This book is one of several Murphy has written for a young-adult audience, but it is entertaining reading for adults of any age. Murphy recounts the incident in which a ten-foot figure of a naked man was unearthed on a farm in Cardiff, N.Y., by workers who ostensibly were digging a well. The “discovery” almost immediately attracted public attention and just as quickly inspired a debate about what the colossal figure was — a body, a primitive work of art, a fake.
The owner of the farm, William “Stub” Newell, quickly set up an exhibition tent on his property and people flocked to see the marvel. Soon there were investors and then more investors and shares in the giant changed hands again and again. It was clear to those with an interest that the potential of this attraction was too big for at tent on a farm, and they took the giant on the road.
Among those who saw the possibilities in the Cardiff giant was the famous showman Phineas T. Barnum, who tried to buy his way in.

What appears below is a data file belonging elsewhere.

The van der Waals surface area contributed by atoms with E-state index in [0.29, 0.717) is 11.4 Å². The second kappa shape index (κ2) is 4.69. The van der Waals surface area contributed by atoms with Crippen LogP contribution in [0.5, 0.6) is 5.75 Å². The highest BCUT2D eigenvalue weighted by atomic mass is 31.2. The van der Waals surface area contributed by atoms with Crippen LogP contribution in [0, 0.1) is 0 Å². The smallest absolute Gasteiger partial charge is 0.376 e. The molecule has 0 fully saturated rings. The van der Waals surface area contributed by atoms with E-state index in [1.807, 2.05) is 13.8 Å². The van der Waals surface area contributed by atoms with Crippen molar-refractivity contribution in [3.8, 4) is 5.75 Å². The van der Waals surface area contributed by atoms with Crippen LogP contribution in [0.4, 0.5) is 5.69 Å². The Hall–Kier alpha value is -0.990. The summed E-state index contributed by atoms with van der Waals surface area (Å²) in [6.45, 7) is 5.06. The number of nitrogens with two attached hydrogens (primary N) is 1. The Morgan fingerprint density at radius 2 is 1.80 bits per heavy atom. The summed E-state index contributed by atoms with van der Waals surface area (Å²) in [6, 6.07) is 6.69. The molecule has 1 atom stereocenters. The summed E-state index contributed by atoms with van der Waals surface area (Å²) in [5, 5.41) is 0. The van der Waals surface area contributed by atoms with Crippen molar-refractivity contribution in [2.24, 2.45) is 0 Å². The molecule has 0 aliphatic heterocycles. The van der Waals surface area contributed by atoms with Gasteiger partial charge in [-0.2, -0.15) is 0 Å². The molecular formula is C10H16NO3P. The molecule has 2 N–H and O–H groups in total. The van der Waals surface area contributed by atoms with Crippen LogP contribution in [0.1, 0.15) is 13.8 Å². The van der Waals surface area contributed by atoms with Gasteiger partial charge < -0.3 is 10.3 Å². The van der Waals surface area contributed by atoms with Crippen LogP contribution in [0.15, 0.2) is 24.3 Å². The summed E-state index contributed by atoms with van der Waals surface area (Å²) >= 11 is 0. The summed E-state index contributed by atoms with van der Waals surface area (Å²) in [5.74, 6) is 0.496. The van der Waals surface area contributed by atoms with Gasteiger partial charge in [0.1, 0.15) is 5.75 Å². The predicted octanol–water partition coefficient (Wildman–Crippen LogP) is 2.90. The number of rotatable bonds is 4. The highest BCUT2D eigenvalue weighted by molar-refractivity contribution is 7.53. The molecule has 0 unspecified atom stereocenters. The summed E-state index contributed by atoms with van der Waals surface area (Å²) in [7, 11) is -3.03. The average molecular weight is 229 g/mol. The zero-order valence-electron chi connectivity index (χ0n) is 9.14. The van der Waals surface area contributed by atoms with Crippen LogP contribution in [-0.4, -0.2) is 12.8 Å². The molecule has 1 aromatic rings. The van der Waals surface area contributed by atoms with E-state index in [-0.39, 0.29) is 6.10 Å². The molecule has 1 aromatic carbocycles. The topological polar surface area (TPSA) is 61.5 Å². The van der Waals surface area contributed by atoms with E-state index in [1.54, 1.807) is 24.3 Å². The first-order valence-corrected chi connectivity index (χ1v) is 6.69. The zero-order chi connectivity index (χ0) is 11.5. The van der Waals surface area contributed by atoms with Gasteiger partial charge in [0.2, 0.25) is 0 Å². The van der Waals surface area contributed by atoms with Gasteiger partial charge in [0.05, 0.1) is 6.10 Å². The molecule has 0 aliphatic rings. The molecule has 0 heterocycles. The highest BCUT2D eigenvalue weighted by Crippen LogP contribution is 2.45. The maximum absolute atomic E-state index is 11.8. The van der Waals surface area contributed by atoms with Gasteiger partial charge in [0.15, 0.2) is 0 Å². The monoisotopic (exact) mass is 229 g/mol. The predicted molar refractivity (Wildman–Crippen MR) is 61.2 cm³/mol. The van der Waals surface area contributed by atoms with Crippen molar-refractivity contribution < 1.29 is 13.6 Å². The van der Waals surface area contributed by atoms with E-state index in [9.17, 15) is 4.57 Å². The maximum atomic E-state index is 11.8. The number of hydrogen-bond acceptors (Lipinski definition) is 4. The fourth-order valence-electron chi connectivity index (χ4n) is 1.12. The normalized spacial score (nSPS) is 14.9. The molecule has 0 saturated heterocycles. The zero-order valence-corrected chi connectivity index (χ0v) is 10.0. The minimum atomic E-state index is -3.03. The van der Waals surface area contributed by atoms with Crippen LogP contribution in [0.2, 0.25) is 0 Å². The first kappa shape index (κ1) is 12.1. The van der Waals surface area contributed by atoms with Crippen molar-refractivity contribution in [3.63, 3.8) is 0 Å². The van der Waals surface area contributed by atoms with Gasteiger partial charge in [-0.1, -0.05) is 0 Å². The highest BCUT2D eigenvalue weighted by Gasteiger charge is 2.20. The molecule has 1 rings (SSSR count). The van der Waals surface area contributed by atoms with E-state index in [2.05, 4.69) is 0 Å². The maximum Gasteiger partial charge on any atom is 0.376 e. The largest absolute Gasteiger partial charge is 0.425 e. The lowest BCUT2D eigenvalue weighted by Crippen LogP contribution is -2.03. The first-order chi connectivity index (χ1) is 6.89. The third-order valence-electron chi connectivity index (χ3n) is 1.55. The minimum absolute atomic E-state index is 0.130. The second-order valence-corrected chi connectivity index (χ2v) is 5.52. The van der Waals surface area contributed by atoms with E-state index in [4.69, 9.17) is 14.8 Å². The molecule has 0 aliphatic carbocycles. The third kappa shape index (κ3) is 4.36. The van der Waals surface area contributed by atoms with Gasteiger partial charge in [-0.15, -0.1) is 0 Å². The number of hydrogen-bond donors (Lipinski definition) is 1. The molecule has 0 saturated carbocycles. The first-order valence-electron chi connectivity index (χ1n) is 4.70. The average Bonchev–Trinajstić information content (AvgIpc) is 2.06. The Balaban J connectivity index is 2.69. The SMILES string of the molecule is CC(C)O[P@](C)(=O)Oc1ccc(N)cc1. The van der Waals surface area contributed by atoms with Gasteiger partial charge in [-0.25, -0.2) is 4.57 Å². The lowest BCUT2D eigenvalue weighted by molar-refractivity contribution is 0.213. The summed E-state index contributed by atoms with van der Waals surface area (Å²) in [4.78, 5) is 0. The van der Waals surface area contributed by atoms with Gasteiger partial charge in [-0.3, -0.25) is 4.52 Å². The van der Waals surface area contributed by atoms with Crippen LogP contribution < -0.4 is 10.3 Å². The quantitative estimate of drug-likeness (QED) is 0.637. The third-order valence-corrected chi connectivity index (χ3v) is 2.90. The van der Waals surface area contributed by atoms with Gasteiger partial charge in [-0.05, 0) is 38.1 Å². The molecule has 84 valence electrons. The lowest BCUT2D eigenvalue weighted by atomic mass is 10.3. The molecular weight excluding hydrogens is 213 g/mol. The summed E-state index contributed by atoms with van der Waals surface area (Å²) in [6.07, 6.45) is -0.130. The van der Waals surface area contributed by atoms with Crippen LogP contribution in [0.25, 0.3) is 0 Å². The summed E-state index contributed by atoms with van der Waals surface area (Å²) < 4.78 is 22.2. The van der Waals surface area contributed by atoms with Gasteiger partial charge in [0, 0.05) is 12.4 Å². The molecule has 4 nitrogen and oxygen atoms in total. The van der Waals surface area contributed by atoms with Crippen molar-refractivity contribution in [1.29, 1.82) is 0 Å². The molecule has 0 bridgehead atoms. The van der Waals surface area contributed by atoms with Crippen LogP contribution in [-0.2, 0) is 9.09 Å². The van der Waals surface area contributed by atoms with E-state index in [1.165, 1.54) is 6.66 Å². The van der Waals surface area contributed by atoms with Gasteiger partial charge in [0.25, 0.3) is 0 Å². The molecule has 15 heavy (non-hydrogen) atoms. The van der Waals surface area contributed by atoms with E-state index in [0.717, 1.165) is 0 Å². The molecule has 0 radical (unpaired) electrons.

When he was unsuccessful, Barnum found a sculptor who could provide him with a duplicate giant, and he and his phony behemoth went into business, competing with the original phony, as it were. The stakeholders in the true fraud, if you get my meaning, took legal action to stop Barnum, but they failed. The giant that really emerged from the pit in Cardiff drew between 35,000 and 40,000 when it was exhibited in Syracuse, but when it went head-to-head with Barnum’s creature in New York City, it ran second best at the box office. Meanwhile, the sculptor who had provided Barnum with his version of the giant turned out at least four more.